After chemotherapy to treat her multiple sclerosis, Kelly Epps hated the way she looked without hair. She avoided mirrors because she felt like she didn't look like herself. Baldness was a constant reminder to her — and anyone who saw her — that she was ill.
“Nothing about me looked attractive,” Epps, 44, told TODAY. “It didn’t matter how much makeup I put on. If you put a cute outfit on, you feel cute. There was none of that. No matter what I did, I couldn’t get past the fact that I had no hair.”
But Epps, who lost her long, blond hair in November and often wears a hat, discovered the beauty in her baldness through her mother, Fran Brandon, when her hair fell out as well after she received chemotherapy and a stem cell transplant to treat her cancer in March.
Suddenly, Epps, 44, realized the beauty, courage and positive attitude she saw in her 73-year-old mom were just the things people told Epps they saw in her, but that she just couldn’t see.
“When I looked at her, I didn’t see what I saw in myself,” said Epps, of Omaha, Nebraska. “All I saw was how amazing she was and how strong she was and she was beautiful. I didn’t see the baldness as ugly, as I saw it in me.”
Epps finally believed that she, too, was bald and beautiful. “Seeing her completely changed how I saw myself,” she said. “It’s hard to deny the beauty in yourself when you see it in your mother and she looks exactly like you.”
Epps and her mom spoke with TODAY on Monday, several hours before Fran Brandon fell ill and was hospitalized on life support.
It was another setback in a tough year for the mother and daughter, who grew closer than ever as they supported and motivated each other through overlapping illnesses.
In March 2016, Epps was diagnosed with primary progressive multiple sclerosis, the more rare and severe form of the often disabling central nervous system disease.
Epps’ condition worsened over the summer, as she lost vision in her right eye and became wobbly. She worried about falling when she walked down the aisle on August 13, the same date as parents’ 50th wedding anniversary.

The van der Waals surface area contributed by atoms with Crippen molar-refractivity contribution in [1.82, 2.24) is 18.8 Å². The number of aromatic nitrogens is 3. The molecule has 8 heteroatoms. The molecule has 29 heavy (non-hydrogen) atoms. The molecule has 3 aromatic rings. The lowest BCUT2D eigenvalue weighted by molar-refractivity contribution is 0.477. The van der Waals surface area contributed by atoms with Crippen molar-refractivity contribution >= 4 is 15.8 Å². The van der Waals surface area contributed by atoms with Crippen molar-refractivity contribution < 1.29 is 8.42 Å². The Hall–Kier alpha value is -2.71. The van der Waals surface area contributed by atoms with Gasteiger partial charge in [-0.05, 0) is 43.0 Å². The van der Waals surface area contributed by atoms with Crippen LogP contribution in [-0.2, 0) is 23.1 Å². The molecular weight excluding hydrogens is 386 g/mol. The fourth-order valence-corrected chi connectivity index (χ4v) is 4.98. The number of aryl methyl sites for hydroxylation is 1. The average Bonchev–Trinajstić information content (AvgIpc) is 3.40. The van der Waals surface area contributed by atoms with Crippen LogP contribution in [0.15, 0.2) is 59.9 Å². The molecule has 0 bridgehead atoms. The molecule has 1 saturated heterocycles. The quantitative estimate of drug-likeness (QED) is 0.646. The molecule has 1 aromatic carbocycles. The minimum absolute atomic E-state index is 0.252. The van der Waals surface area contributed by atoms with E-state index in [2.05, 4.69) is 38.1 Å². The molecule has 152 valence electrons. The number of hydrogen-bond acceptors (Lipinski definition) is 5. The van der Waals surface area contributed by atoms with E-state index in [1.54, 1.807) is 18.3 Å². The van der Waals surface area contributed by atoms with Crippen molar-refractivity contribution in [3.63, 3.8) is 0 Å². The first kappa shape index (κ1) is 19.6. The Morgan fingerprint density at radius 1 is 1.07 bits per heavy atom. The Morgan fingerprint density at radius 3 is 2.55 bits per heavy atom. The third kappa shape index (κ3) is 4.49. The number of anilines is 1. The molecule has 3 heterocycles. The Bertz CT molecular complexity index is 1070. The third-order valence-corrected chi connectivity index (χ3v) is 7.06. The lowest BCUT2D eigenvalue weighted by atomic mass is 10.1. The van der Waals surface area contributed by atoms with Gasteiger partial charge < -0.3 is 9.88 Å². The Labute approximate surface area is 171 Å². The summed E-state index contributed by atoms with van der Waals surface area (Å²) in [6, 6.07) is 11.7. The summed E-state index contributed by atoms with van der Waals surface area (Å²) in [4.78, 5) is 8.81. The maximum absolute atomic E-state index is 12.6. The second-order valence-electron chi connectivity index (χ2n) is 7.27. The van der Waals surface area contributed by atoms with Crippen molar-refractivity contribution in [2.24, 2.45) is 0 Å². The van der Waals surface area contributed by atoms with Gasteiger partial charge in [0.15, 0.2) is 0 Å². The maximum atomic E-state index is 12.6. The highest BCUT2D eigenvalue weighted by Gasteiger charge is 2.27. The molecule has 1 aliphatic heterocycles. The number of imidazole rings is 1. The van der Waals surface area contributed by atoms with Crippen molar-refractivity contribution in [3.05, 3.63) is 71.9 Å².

“My mobility had gotten very iffy and my legs, sometimes they work and sometimes they do not,” said Epps, who did walk to the altar and now uses a cane.
Three days after the joyous occasion, her mom went in for aortic valve replacement surgery. But doctors discovered a large tumor under Brandon’s breastbone, and further testing found tumors throughout her body. She was diagnosed with multiple myeloma, a blood cancer.
Brandon began chemotherapy in September, but unlike her daughter, she didn’t lose her hair.
That same month, Epps had a brain scan that showed further progression of her MS, and doctors suggested chemotherapy as a last resort to try to slow it down, she said. Epps, a pharmacy technician, agreed, hoping to remain mobile for her children, ages 18, 10 and 9.
“I was seeing such a decline, I was scared if it continued, I’d be stuck in a wheelchair,” Epps said.
At the end of October, she received her first chemotherapy infusion, a treatment she plans to repeat every three months for a total of two years.
Her epiphany came after months of struggling to feel pretty with her bald head. Following Brandon’s stem cell transplant, complications landed her on life support for about eight scary days. When Brandon awoke, her hair was gone.
"I didn't worry about it," Brandon said from her rehabilitation facility earlier this week. Speaking of her daughter, she said: "I'd seen her lose hers. If she can do it, I can do it."
Epps recalled her mother saying, “We’re twins now,” and asking for a photo of the two of them. On April 5, Epps posted one on Facebook, and said her mom loved hearing all the positive comments.
Hoping to cheer her mom up even more, Epps shared the photo with Love What Matters, alongside one of them from her wedding. To accompany the pictures, she penned a love letter about how her mom inspired her new perspective on being bald.
Brandon was touched yet surprised by the sentiments. “I don’t think of myself as being a strong person,” she said, “but evidently she sees me that way, which makes me feel real humble.”
Neither one wanted to become sick, but both expressed how fortunate they felt to have a loved one who understands exactly what they’re going through.
“We were always close, but this has taken it to a new level,” Epps said.
“I kind of feel lucky she and I have this together,” said Brandon, a mother of four. “If we have to have it, neither one of us is alone.”
Through her mom, Epps has gained confidence in her appearance.
“I’m more at ease with where I am right now,” she said. “The things I was hating about myself were trivial; they mean nothing. I am starting to see myself again.”